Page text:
ON THE social networks, the novelist and playwright Alan Bissett is raising funds for his latest theatre project, to be presented at this year’s Edinburgh Fringe.
He says that The Pure, The Dead And The Brilliant is a play designed to “rally support” for Scottish independence, in advance of the September referendum; but not all of his online friends are happy with this phrase, and a debate begins about whether it is the job of theatre – or any other art – to be “rallying support” for political causes. Everyone agrees that art should not be reduced to mere pamphleteering. Yet there are also counter-examples which suggest that art with a clear political or social message can sometimes scale breathtaking creative heights; Joan Littlewood’s Oh What A Lovely War comes to mind, as does John McGrath’s The Cheviot, The Stag, And The Black, Black Oil.
And this is a particularly important debate at the moment, not so much because of the referendum – funding bodies are wary of taking sides in such a controversial political debate – but because of the growing tendency of funding bodies and government at all levels, over recent decades, to favour artistic work which has a clear social purpose over work which is striving only to be brilliant and beautiful.
It’s easy enough to see how this has happened; in an age when ideas about what is “good” have become more contested under the pressure of social change, it is much easier for public bodies to support artistic work which clearly reflects some of their other policy goals – often to do with social inclusion, disability, or work with young people – than it is simply to take a gamble on artistic inspiration in general.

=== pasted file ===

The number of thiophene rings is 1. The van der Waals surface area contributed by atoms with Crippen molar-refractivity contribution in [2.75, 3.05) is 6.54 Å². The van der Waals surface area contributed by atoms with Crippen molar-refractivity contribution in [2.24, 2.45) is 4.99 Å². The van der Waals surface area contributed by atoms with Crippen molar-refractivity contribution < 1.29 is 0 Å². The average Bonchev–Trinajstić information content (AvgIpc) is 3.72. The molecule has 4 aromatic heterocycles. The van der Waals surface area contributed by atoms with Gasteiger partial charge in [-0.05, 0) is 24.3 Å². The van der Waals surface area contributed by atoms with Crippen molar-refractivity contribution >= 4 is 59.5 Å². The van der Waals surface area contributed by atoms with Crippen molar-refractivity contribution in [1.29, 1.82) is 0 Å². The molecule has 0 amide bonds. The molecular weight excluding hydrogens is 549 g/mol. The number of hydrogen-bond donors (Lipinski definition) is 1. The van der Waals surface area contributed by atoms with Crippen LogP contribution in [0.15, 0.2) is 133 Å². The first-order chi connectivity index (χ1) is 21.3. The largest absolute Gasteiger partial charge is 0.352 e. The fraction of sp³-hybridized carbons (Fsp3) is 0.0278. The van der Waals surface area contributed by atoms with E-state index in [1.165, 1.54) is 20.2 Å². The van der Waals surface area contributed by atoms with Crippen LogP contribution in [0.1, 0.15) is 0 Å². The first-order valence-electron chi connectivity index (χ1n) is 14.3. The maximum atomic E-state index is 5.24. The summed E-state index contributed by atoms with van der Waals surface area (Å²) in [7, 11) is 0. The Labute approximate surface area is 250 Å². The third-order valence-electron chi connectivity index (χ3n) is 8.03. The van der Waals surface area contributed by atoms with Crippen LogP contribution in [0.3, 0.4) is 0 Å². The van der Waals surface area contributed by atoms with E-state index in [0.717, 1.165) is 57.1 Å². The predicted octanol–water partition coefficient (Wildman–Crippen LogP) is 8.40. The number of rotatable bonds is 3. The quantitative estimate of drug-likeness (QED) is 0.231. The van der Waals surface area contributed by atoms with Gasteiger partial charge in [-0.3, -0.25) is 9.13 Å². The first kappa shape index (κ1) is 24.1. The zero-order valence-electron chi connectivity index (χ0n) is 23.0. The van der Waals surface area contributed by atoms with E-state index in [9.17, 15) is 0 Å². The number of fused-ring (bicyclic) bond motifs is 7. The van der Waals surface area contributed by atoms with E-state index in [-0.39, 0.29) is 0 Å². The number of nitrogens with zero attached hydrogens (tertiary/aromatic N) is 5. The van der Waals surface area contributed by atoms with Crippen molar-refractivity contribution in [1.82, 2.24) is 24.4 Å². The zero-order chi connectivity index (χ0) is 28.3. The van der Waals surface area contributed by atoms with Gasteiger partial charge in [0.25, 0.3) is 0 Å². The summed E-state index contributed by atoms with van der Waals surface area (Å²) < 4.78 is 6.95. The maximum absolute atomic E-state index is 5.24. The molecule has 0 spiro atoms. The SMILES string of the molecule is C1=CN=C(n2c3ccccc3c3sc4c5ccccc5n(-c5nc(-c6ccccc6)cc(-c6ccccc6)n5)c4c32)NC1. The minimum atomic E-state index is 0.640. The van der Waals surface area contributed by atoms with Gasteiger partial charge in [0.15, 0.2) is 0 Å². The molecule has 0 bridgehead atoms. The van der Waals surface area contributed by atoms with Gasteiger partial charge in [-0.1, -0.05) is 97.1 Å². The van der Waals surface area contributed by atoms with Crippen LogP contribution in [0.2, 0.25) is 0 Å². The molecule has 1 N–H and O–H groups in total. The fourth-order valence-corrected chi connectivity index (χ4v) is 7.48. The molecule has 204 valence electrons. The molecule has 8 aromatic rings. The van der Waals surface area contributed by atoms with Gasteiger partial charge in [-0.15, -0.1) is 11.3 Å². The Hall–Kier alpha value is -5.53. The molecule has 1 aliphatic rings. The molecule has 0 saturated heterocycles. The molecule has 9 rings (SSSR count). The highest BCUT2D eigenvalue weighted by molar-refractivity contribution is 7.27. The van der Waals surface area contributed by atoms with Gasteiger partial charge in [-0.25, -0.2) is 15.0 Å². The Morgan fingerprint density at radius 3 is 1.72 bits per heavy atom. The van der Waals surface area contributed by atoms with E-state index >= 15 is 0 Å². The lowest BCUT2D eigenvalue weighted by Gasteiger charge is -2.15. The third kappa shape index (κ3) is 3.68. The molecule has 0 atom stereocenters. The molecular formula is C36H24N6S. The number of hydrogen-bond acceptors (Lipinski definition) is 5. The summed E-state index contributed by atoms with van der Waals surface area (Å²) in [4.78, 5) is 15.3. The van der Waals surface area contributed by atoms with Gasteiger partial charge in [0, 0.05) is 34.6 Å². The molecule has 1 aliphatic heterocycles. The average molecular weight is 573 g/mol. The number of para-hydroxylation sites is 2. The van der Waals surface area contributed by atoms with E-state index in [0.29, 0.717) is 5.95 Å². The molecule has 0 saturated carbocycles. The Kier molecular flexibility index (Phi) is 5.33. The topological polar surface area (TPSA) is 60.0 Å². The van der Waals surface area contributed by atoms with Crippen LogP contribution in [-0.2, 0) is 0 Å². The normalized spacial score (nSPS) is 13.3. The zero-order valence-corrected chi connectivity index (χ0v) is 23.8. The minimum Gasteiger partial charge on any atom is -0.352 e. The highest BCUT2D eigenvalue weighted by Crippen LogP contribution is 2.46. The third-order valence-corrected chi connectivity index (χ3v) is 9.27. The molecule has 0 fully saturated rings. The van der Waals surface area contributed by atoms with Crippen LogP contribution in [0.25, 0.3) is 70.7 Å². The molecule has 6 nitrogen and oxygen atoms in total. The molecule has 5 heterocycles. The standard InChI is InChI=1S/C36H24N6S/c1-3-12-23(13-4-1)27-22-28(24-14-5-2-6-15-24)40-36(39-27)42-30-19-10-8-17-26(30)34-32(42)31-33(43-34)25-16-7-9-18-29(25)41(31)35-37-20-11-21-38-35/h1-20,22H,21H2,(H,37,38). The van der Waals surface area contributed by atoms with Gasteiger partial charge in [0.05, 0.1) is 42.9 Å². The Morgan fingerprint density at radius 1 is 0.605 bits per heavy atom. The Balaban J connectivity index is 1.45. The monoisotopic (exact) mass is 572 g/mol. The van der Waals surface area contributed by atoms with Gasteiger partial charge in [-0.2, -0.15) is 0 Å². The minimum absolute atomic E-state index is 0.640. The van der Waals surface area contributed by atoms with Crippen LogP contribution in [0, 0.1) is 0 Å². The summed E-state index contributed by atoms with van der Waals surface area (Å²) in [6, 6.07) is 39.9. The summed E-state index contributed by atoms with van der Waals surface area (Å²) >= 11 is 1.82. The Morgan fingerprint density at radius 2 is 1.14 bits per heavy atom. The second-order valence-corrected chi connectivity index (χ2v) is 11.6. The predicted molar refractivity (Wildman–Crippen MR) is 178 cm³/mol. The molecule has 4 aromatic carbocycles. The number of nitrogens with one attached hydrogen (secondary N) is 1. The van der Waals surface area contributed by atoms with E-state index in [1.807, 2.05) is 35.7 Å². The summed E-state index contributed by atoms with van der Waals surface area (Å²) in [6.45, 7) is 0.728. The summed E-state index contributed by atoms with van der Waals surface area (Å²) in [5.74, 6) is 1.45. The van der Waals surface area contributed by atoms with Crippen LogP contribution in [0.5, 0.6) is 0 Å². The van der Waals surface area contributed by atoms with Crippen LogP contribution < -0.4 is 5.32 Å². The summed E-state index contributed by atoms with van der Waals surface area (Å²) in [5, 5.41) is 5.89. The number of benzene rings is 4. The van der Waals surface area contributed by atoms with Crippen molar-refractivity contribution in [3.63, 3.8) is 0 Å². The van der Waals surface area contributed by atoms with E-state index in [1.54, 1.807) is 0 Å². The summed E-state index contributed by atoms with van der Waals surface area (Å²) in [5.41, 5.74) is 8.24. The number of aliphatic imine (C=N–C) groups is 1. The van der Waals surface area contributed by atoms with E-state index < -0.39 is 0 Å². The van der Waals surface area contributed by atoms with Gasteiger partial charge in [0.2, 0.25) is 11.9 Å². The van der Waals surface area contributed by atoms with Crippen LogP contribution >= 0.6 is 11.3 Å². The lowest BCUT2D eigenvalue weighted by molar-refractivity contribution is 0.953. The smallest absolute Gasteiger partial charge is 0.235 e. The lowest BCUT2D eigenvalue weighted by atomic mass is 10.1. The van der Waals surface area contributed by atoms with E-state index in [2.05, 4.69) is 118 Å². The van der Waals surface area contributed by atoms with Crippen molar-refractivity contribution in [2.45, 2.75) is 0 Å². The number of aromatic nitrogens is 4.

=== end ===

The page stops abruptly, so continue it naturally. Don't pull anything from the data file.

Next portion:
Yet I can still remember the shock I experienced, a decade or so ago, when I arrived for a production involving a group of actors with disabilities to find that this pretty average show – unlike any of the brilliant work I had seen that year at the Citizens’, or the Traverse, or Dundee Rep – came garlanded with high-profile messages of support from government ministers, and a level of official approval for which most theatre projects could not begin to hope.
The problem with the arts, though, is that although it’s possible to make hopeful generalisations about the conditions that promote good work, in the end there really are no rules. In the past ten days in Scottish theatre, I’ve seen one stunning piece of international work clearly aimed at exposing the background to the 1994 genocide in Rwanda, one excellent play from West Yorkshire Playhouse designed to promote empathy and understanding for young unaccompanied asylum-seekers, one brilliant sex-comedy co-produced by a company dedicated to full social inclusion for people with disabilities, and one gorgeous site-specific show at the National Museum Of Scotland, produced by a company which only exists to provide creative opportunities for adults with learning difficulties. All of these shows, to a greater or lesser extent, exist because they have a social purpose which is easy to articulate, and to which funding bodies can turn, in making their decisions.
Yet none of them is “bad art”, or mere propaganda. On the contrary, like the shows that form the shortlist every year for the Amnesty International Freedom Of Expression Award at the Edinburgh Fringe, they all pull off the difficult trick of combining a clear social or political purpose with subtlety, beauty, wit, imagination and a refusal to over-simplify.
Artists should always be wary, of course, of being harnessed to other people’s social or political causes. Yet where the cause chimes with something true to the artist’s own experience – whether it’s the “body-fascism” of our society when it comes to physical imperfections, or a deep impulse to challenge an old and dying regime – then art with an obvious purpose can sometimes rank with the very best; and has a chance to prove itself pure, dead or brilliant, alongside every other creative effort in our bustling cultural landscape.